Iowa's young tackles seek to overcome offseason struggles
By LUKE MEREDITH
IOWA CITY, Iowa (AP) Sophomores Alaric Jackson and Tristan Wirfs each possess the potential to finish their Iowa careers ranked among the best tackles the lineman-rich Hawkeyes have ever produced.
They've just got to stay out of trouble.
Jackson, who was suspended for last season's Pinstripe Bowl for breaking team rules, will miss his second straight game on Sept. 1 against Northern Illinois for what coach Kirk Ferentz said was a violation of team policy. Wirfs won't play against the Huskies either after being charged with drunk driving on July 29.
Defensive tackles Brady Reiff (public intoxication) and Cedrick Lattimore (team rules) will also be suspended for the opener. But Ferentz said Friday at the team's annual media day that he's optimistic that each of those four incidents will wind up being "a blip on the radar" as far as those player's careers are concerned.
"I think most of the things that happened are things that happen on college campuses across the country, and anybody that's a parent, those are things you worry about," Ferentz said. "I don't think there's anything extraordinary going on, nothing alarming in my mind. But there are things that have to be addressed, and we do have clearly stated expectations that we expect everybody to abide by."
Every team in America says it prides itself on being physical up front. But it's a special emphasis at Iowa, which has sent scores of linemen to the NFL under Ferentz, a longtime line coach with Cleveland and Baltimore.
The Hawkeyes will likely struggle unless Jackson and Wirfs - who got unexpectedly early playing time in 2017 after injuries to since-departed seniors Boone Myers and Ike Boettger - stay healthy and in the coaching staff's good graces.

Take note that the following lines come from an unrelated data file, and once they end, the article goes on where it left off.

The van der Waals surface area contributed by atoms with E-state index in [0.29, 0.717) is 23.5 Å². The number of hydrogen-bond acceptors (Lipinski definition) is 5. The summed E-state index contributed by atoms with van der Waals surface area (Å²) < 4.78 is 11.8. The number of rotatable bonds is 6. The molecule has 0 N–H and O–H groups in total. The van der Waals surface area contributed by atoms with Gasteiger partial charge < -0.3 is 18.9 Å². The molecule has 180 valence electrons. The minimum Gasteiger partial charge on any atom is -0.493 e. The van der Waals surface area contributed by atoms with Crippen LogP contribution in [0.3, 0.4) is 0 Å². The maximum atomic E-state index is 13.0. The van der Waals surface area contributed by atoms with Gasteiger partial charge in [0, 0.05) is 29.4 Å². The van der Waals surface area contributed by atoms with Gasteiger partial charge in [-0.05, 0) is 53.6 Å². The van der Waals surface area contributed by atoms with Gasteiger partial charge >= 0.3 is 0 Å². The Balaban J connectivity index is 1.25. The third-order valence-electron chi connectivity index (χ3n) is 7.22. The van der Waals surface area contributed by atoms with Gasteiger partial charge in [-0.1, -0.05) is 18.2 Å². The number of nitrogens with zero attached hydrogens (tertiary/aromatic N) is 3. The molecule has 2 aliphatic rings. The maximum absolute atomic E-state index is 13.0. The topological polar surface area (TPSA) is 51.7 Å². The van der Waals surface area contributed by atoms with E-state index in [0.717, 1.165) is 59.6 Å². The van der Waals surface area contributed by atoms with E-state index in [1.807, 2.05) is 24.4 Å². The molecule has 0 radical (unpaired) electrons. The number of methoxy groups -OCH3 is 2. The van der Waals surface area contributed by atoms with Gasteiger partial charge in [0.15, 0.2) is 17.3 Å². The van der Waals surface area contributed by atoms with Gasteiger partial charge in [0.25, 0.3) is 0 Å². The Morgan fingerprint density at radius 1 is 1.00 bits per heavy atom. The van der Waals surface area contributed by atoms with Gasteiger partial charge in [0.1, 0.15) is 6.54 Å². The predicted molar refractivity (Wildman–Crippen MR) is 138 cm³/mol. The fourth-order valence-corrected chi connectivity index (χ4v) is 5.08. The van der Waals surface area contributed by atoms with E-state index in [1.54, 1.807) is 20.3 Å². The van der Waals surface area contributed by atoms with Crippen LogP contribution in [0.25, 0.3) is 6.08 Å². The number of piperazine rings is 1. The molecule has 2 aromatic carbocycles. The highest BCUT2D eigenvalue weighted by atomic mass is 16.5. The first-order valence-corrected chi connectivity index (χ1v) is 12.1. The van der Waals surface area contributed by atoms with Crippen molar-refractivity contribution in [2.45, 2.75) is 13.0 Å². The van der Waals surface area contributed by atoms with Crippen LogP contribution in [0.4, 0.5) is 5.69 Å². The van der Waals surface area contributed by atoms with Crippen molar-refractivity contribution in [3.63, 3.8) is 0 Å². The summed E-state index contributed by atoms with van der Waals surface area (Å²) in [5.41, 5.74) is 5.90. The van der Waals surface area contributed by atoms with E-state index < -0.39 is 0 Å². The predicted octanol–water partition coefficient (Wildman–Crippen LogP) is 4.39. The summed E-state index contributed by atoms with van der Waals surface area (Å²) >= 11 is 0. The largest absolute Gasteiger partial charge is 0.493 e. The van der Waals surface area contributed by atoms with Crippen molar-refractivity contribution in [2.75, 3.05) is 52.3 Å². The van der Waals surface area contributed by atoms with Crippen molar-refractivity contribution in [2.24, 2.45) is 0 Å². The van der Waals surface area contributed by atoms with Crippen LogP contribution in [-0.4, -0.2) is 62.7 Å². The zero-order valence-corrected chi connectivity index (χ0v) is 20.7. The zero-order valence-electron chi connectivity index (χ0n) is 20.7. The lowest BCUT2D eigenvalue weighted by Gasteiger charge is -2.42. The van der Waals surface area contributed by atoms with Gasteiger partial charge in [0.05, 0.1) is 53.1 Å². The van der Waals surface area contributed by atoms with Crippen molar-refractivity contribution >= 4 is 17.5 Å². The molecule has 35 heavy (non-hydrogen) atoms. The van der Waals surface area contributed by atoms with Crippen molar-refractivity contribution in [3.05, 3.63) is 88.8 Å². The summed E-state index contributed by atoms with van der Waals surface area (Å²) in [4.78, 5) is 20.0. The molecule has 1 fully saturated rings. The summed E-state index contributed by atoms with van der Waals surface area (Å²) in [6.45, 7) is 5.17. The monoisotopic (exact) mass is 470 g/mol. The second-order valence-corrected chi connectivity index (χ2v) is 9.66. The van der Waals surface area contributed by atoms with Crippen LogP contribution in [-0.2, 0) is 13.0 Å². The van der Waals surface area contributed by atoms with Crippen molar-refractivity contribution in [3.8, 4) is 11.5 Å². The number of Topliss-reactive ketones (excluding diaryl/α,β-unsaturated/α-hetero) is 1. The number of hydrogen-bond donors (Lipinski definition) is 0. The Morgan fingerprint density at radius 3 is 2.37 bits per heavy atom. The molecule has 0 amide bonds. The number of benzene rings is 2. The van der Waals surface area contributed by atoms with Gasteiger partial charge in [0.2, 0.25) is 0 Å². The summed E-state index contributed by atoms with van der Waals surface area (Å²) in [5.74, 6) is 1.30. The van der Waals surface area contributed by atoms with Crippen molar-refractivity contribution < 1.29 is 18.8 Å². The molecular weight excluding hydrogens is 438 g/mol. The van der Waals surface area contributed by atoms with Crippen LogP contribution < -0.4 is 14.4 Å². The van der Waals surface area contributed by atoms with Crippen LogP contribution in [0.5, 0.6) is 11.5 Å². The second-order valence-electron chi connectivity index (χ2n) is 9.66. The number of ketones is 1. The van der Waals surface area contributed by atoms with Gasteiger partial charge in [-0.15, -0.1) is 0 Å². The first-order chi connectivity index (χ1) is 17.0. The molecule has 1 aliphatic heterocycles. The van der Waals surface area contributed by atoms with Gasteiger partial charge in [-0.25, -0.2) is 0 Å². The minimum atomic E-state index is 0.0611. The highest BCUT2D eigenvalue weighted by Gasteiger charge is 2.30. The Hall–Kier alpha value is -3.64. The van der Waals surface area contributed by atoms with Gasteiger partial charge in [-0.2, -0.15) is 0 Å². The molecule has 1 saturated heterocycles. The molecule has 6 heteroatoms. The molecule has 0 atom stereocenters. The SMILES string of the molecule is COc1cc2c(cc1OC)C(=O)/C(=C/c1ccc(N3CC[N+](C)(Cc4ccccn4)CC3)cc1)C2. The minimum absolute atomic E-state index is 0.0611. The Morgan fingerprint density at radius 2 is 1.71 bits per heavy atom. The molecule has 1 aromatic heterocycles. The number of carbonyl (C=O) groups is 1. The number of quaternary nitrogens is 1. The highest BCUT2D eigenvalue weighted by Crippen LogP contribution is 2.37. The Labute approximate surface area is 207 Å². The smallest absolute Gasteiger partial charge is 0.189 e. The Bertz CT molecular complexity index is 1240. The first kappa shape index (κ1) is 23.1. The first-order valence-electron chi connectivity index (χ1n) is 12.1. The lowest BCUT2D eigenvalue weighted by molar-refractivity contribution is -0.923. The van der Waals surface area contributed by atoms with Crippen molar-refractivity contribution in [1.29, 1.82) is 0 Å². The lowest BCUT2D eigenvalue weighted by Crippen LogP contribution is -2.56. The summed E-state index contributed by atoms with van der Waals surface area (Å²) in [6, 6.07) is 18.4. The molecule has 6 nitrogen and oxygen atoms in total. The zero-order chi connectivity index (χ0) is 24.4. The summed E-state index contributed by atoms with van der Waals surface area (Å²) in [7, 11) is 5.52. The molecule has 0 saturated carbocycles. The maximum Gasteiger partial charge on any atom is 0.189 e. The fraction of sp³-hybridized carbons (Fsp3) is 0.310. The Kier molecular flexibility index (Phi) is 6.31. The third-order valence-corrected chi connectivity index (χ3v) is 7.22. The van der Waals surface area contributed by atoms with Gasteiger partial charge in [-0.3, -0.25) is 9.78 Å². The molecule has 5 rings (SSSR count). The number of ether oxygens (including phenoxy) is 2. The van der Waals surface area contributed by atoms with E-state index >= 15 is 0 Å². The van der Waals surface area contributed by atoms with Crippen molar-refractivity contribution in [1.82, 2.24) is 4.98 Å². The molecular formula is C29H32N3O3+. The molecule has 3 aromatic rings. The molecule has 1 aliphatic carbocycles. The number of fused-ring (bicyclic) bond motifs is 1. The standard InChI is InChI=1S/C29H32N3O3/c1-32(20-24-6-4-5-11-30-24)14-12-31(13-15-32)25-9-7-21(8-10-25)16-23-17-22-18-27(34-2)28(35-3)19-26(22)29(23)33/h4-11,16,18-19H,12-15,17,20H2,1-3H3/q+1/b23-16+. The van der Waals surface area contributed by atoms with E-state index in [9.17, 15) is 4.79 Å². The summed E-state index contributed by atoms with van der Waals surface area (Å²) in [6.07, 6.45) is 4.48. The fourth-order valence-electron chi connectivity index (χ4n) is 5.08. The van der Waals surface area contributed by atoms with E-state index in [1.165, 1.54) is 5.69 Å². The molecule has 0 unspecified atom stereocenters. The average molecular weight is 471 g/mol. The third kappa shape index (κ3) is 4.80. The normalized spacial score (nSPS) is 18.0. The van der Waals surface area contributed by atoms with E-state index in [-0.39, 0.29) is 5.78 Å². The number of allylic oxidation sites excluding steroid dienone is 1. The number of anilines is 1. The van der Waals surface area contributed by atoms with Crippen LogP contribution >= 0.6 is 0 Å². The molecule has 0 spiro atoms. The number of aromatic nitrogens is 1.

Jackson, who is listed at 6-foot-7 and 320 pounds, was the only Iowa lineman to start all 12 regular season games at the same spot, left tackle, a year ago.
Jackson is considered raw but with plenty of potential, and the fact that Ferentz felt comfortable enough to put him in charge of protecting quarterback Nate Stanley's blind side in his first season spoke volumes of how much the staff thinks of his potential.
Ferentz said in announcing Jackson's suspension that his issue, which isn't a legal matter, popped up in the spring. Ferentz added that Jackson and Lattimore were given guidelines to meet and that their responses have been "excellent."
"It's like any player on our football team. Everybody has got a resume that they're building, and they're either adding to it or taking away from it," Ferentz said. "I think Alaric is a tremendous young man, and I'm very hopeful that he's going to have a great career here," Ferentz said.
Wirfs is perhaps the most promising lineman the Hawkeyes have landed from their own state in quite some time.
The 6-foot-5, 320-pound Wirfs did it all for nearby Mount Vernon High, winning state titles in wrestling, shot put and the discus in addition to leading the football team to the state championship game. Last season Wirfs became the first true freshman to ever start at tackle for Ferentz, and he was one of just two newcomers to land on the team's vaunted leadership group.
"It's frustrating. It's embarrassing. I feel like I let a lot of people down," Wirfs said in his first public comments since his arrest. "You just want to put it behind you and...move past it. My mom says that there's greener grass ahead. Just keep moving forward."
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Updated August 10, 2018